I mentioned just the other day how Rhett and I talk a lot about Brotherhood. In our minds, it’s the foundation of the fire service. Of course you can’t talk about Brotherhood without mentioning Tradition, Pride, Honor, and Respect … to us, they go hand in hand.
It’s our HISTORY …. it’s why we’re here. Think about it … you wanted to become a firefighter for a reason. You seen or learned of something that you wanted to become a part of, or emulate. What you seen was built by other men … by the ones who came before us … the men from the days of Wooden Ladders and Iron Firemen!
It’s our job to continue building upon what they started and to never forget where it (or we) came from. The sacrifices made and lessons learned along the way. The names, their faces and all those stories in between that were told on the back step or around the kitchen table. They define us …it’s who we are.
How much do you know about the history of your Department? Do you have someone documenting or recording your history? Someone who archives news articles? A Department photographer?
We did at one time. His name was Maurice Wiseman. Now deceased, Captain Wiseman took it upon himself to document the history of the Roanoke Fire Department where he served for over 35 years.
Captain Wiseman collected every newspaper clipping that was fire related (or that mentioned the Roanoke Fire Department) from the early 1960’s until the mid-90’s.
He also documented our members.
Even after his retirement (March 2, 1985) he continued to visit the stations to photograph members.
Believe it or not, that’s me back in July of 1991. Captain Wiseman took the photo and archived it in what we now know as the Maurice Wiseman Project.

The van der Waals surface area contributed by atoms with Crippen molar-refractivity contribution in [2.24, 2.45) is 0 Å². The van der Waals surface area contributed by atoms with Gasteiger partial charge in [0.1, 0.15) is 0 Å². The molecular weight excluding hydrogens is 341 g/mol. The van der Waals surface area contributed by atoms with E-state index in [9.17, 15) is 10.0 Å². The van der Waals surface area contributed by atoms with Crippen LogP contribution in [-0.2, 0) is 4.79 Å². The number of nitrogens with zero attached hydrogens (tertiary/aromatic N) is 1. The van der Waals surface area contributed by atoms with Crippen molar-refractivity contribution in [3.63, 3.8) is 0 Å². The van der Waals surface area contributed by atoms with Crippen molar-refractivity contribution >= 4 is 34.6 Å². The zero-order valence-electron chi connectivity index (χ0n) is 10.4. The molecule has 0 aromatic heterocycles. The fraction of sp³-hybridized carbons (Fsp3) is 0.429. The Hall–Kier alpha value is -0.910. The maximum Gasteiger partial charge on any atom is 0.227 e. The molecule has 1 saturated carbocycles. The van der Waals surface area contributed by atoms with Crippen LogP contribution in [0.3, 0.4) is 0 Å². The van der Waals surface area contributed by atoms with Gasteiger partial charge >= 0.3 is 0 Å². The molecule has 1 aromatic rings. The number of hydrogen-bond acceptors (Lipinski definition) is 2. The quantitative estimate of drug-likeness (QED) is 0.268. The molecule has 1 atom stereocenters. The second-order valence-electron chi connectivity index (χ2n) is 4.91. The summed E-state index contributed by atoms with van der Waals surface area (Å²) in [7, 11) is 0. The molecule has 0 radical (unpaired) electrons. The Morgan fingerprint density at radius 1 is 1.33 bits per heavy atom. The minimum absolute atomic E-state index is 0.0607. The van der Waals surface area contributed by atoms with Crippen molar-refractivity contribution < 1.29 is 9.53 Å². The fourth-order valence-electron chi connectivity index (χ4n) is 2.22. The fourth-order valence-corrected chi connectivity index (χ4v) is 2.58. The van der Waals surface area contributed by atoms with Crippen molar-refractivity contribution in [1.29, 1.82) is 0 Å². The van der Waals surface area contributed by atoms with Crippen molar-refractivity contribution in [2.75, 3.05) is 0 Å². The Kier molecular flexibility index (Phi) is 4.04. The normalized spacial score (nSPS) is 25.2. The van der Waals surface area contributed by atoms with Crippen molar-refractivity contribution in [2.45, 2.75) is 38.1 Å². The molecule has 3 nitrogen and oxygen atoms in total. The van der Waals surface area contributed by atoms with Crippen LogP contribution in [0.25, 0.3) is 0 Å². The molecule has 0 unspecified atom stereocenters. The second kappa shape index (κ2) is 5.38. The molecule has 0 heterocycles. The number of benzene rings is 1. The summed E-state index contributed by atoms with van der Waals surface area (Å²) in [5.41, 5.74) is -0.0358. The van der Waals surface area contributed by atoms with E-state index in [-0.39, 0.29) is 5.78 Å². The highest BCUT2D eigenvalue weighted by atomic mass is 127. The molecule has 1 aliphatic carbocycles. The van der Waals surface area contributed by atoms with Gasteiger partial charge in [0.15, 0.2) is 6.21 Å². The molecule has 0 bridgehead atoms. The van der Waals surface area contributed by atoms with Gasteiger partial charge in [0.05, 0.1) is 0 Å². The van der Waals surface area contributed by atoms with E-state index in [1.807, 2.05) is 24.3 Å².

View part of the project on Face Book by clicking HERE .
After Captain Wiseman passed away, his family turned all of his collection over to The Roanoke Firefighter’s Association IAFF Local-1132. It was there that Rhett stumbled onto the collection.
Rhett was not a Roanoke native. Unlike many of us who were 2nd or 3rd generation firefighters that grew up around Roanoke’s firehouses, Rhett had no prior connection to the RFD.
That didn’t matter because Rhett “gets it”. He understands what it means to be a firefighter. He understands that it’s more than a uniform. More than running the calls. Rhett “bought in” to the Roanoke Fire Department (and the Fire Service as a whole) and he paid with sweat equity.
Rhett took over Captain Wiseman’s collection and created the Maurice Wiseman Project. He sat out to continue the work Captain Wiseman started.
He ended up even writing a book on our History…. Firefighting in Roanoke (use this link to purchase a copy for under $20 The picture right is the cover).
The book covers Roanoke firefighters from the organization of the first volunteer companies through the progression of a fully paid Department and the implementation of a 3rd platoon.
In his own way, Rhett continued to document the Department through a blog. .. RoanokeFire.com. Although he included a lot of personal opinion etc, he also captured a lot of our history. Sadly, some members became upset over some of his postings and forced him to abandon his efforts.
In the video below, Rhett was interviewed about his book, Firefighting in Roanoke.
We had another member who captured some good photos throughout the years. Lt Mike Overacker is now retired but until recently, could usually be found on the scene of fires snapping pictures. Mike often times focused on the members rather than the fire and posted them to his site, Roanokefirefighters.com. Because of a conceived lack of support etc, Mike to has abandoned his efforts and even taken down the site.